Social media is one of the most effective ways to share news nowadays (it may be the only way for some people), especially if you are trying to alert the masses quickly. First-hand accounts of those who were infected and recovered were available almost in real-time. Scenes of lockdowns from the countries that first imposed it gave us a heads-up on what was due to come. If only we’d paid more heed to it.

With most of the world stuck at home, our mobile devices have increasingly become the go-to option to connect with the outside world. Social media usage has surged during the lockdown, with various apps witnessing a manifold increase in their traffic.

From educating to entertaining, social media platforms have stepped up as well. Movie and video streaming apps have redefined movie/video watching behavior by introducing features that allow users to host long-distance movie nights with friends and family.

We also witnessed a surge in various ‘online challenges’ that people could do in their homes and upload online. While some may view them as naïve, experts claim these are part of the various coping mechanisms for people.

Social media surfing has gained a significant share in the pie of leisure activities. Be honest, how many of us living alone are doing anything but scrolling these apps in our free time? But thanks to the social media ‘influencers’, scores of us are being motivated to workout at home, eat healthily, pick up a book, or learn something new.

Posts from health workers and others on the frontline have also helped spread the word on the difficulties they’re facing and rallied efforts to help them.

Online solidarity has spilled over offline as well. People are taking to social media to offer support in any way they can, such as picking up groceries for those who are unable to leave home or sharing information on how to support local businesses who are struggling. Communities are rallying together to support organizations and individuals by opening fundraisers to a larger audience.

Social Media and COVID-19: The Bad

Unfortunately, the impact of social media has not been all good. News on social media spreads fast, fake news even faster. Misinformation can cause panic, and can even turn out to be fatal on health issues. As a practice, we should all do a bit of research and validate the information from ‘reputed sources’ before sharing it.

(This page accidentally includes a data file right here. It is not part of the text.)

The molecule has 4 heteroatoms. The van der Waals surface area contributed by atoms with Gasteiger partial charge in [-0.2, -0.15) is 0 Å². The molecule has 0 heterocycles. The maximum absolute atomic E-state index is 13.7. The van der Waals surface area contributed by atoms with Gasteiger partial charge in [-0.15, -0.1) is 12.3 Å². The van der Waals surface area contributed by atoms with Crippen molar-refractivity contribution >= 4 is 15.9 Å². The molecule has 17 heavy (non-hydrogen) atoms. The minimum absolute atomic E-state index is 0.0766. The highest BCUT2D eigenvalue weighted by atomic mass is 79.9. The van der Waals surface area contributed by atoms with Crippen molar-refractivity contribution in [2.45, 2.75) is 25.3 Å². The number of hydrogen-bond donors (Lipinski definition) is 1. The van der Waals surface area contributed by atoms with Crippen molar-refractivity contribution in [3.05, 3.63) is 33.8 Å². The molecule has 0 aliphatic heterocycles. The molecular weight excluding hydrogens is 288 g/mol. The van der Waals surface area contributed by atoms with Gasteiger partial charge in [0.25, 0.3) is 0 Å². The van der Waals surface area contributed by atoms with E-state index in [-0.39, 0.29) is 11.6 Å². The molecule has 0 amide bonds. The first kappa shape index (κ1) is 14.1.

This next bit is more of a tip…Whether it’s a business or a personal profile, you should refrain from posting anything that makes fun of, ridicules, or trivializes the situation. Not only is that insensitive, but it could also spell trouble for you, especially as a business.

The ‘influencers’ have been found guilty of misusing their power and taking advantage of the situation. Various inauthentic posts had gone viral before being pulled down. Do social validation and fame know no limits?

It is true that people often turn to social media as a stress-buster, but experts say it is equally stress-inducing for some individuals. It is important to note here that we’re also in the midst of an ‘infodemic’ – an anxiety-triggering over-abundance of information.

It is easy to overlook, especially now, the devastation that mental health issues cause globally. Studies have reported an increase in mental health issues attributed to social media in recent years. Psychologists say the lockdown will only add to that. Needless to say, mental health has a bearing on physical health as well.

Anti-rich sentiments have also gained momentum in the past weeks, as the pandemic makes the class divides glaringly obvious.

Conclusion

From the transparency that we have gained through this current COVID-19 situation, we now understand that we were not prepared to handle it. Many developed countries have had their health systems overwhelmed, those on the frontlines are being overworked and even the most advanced nations are stumbling to get their economies back up. The next pandemic is not a matter of “if it happens”, but “when it happens”.We need to be prepared at an individual and collective level. Indeed, technology has advanced and will continue to advance exponentially, but institutions and societies need to accelerate in adapting to it and continue investing in building the technology systems for the preparedness.

About the Author –

Prabhakar is a recruiter by profession and cricketer by passion. His focus is on hiring for the infra verticle. He hails from a small town in Bihar was brought up in Pondicherry. Prabhakar has represented Pondicherry in the U-19 cricket (National School Games). In his free time, he enjoys reading, working on his health and fitness, and spending time with his family and friends.

Dashboard SAP Lumira Designer – Write Back Functionality

Mohammed Fazal Uddin Kashif

Dashboards are considered to be one of the key success factors of businesses. Easy access to real-time KPIs allows them to be proactive and address business challenges before they impact the bottom line.

SAP Lumira Designer, formerly known as SAP Design Studio, is one of the robust products available in the market for developing top-of-the-line analytical applications and business dashboards. However, every tool by its core functionality has limitations for some use cases and business processes. One of such considerable cases is the ability to write back to a database directly from the dashboard.

Write back functionality assists business users to modify the data while analyzing from the dashboard rather than doing it in the source system. This functionality facilitates business users to manipulate the data and reflects refreshed data in the dashboard for further review and assessment.